Shockingly bad – maybe
Yesterday I received an email from America. It was asking me, given my negative stance on shock tactics in this post, what I was thinking about an anti-obesity campaign currently underway in New York. My first reaction was pretty much (as the reader expected maybe) “Oh no!” – fear & shock appeals that haven’t worked with cigarettes, are now being used to market anti-obesity measures. But then I thought a little more about the campaign, and what research actually tells us about positive and negative message framing.
When conducting a Social Marketing promotion campaign, the message can always be framed either positively (i.e. emphasising the positive outcomes) or negatively (emphasising the negative consequences of a behaviour). So, for example in terms of sugary drinks, I can either frame the message as “cutting back will make you slim” or as “drinking them will make you obese”. My first point of call is to see what the research says about which one to choose: And well, to put it mildly, the research on message framing is fairly contradictory: Some studies advocate framing messages positively – others seem to contradict this. The problem seems to boil down to fundamentally five questions (there are some other variables, but these five seem to be the “big ones” for a rule of thumb):
1) Who is the message aimed at?
2) How easily is the behaviour changed/exchanged
3) How knowledgeable is the target population about the potential effects of the undesired behaviour.
4) How co-operative or reactant is the target population?
5) How long are you planning for?
The very generalised rules are then:
If the message is addressed at people with a higher educational level, then negative framing seems to be less persuasive than positive framing (and reasoning). On this one the campaign would be a good one, as it is aimed more at people from a less educated background.
If the behaviour is changed fairly easily (like drinking a non-sugary drink, having a one off vaccine) then positive framing seems more effective than negative framing, which is more effective for complex behaviour. On this one the campaign could be a bad one, depending on how complex choosing a daily beverage is (I suspect that would be very different from person to person!)
If the target population is knowledgeable about the negative consequences of a behaviour, then negative framing can create more reactance than support. But conversely, if the target group does not know much about the potentially negative effects, then shocking (sparingly!) is actually a good attention getter.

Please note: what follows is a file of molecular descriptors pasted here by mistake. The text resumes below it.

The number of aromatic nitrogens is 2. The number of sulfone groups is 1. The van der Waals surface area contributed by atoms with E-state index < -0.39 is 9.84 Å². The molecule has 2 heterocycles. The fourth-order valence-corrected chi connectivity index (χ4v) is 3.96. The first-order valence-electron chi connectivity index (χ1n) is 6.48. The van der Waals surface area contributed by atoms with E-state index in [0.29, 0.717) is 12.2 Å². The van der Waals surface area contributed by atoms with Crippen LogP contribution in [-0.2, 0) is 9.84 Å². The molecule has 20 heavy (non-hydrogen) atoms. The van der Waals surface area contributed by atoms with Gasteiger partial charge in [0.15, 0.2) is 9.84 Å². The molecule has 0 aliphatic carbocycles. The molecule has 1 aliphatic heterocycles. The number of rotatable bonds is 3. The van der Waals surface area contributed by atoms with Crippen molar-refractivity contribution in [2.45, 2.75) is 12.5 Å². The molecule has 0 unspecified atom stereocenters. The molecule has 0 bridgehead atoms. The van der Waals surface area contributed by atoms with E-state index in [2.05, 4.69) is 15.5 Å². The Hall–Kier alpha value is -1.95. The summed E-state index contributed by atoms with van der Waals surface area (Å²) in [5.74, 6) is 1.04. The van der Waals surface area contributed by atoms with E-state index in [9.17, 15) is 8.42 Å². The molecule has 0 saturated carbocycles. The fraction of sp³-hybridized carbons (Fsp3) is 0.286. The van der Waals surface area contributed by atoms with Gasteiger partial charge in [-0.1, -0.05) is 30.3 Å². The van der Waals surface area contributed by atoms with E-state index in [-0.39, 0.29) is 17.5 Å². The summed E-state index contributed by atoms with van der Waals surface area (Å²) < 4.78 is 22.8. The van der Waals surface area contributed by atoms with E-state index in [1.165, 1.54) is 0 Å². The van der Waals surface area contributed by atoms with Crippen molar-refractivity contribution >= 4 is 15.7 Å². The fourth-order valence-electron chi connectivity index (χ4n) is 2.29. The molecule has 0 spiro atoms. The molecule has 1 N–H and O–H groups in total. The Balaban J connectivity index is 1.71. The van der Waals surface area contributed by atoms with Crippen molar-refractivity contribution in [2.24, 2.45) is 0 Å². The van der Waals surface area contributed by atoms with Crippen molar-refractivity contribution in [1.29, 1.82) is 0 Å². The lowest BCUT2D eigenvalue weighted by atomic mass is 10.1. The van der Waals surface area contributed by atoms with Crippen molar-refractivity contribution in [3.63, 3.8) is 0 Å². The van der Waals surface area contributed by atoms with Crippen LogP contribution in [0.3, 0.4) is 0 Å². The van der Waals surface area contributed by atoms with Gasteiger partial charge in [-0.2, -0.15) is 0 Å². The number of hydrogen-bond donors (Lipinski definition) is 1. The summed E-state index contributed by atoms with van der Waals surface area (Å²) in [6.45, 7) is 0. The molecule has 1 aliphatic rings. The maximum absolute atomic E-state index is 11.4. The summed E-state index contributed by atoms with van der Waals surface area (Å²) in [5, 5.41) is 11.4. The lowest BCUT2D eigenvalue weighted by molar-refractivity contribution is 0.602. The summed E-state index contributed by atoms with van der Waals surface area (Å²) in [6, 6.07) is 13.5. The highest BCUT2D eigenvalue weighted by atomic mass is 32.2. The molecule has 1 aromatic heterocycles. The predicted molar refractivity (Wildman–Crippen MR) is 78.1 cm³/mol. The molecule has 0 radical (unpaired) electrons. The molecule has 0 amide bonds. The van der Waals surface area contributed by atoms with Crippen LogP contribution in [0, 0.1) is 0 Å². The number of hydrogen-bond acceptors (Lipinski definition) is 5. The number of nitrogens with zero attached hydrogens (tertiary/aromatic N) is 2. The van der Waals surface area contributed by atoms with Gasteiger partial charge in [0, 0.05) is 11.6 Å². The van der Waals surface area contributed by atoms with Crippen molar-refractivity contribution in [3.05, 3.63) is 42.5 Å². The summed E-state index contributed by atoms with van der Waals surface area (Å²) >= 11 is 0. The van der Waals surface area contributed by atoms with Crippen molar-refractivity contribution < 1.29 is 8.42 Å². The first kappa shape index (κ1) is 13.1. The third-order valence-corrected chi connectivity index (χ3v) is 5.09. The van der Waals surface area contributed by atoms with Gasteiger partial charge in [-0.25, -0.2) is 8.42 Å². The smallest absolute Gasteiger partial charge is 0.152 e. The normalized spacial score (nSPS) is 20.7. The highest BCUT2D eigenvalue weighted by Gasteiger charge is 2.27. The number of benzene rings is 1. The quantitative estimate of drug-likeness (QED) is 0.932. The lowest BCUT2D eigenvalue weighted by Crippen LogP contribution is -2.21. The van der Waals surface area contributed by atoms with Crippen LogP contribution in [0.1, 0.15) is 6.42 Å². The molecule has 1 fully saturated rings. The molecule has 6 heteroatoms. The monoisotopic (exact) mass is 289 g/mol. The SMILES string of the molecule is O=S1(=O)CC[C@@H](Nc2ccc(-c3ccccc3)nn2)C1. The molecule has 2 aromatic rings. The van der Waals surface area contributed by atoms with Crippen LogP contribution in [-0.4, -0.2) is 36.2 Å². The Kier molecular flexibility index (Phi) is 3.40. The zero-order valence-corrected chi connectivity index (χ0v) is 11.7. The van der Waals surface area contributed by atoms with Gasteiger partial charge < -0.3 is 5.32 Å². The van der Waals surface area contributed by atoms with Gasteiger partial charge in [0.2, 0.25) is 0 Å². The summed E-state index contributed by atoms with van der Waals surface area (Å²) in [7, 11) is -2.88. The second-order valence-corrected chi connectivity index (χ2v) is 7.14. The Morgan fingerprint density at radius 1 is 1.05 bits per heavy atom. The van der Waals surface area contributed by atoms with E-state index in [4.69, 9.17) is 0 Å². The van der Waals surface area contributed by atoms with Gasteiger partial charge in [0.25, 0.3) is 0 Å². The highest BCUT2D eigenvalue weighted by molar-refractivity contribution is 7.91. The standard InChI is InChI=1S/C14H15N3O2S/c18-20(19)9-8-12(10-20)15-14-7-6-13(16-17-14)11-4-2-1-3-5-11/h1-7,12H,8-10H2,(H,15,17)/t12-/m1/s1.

This immediately leads over to the next question: if the target group wants to change, then negative framing is ok (though it is not a very clear yes do it, positive still seems to work!). If however, the target population is already feeling “under attack” negative messages can have a total boomerang effect – making it even harder to reach them and entrenching the behaviour rather than changing it. Our own research at Middlesex University has shown that most students don’t really understand calories (and we are not alone in this!) – so with a little leap of faith here, I suspect most people would be quite shocked to find out that they would actually have to walk 70 blocks to make up for that one Iced White Chocolate Mocha.
Importantly though, shock appeals don’t tend to work for a long time. It’s a bit like watching a horror movie: If you’ve never seen one before, you’d probably loose many nights after watching it – after a few, you’re pretty likely to sleep soundly after watching one. In other words: shocking works in the short run – but it wears of quickly.
So how does the campaign measure up against the non-smoking campaign? Well, I guess that the campaign is aimed at raising awareness, trying to achieve a quick hit and importantly is designed for an audience that is fairly willing to change. This is quite a different type of campaign than the non-smoking one, which was directed towards an audience that above all does not want to change and often regards smoking as one of the few little pleasures in life. You can see why in one campaign, negative framing would be bad, while in the other it may be a good way to get where you want to be…. though as a word of caution… once you have achieved awareness, start being supportive and positive in the message framing!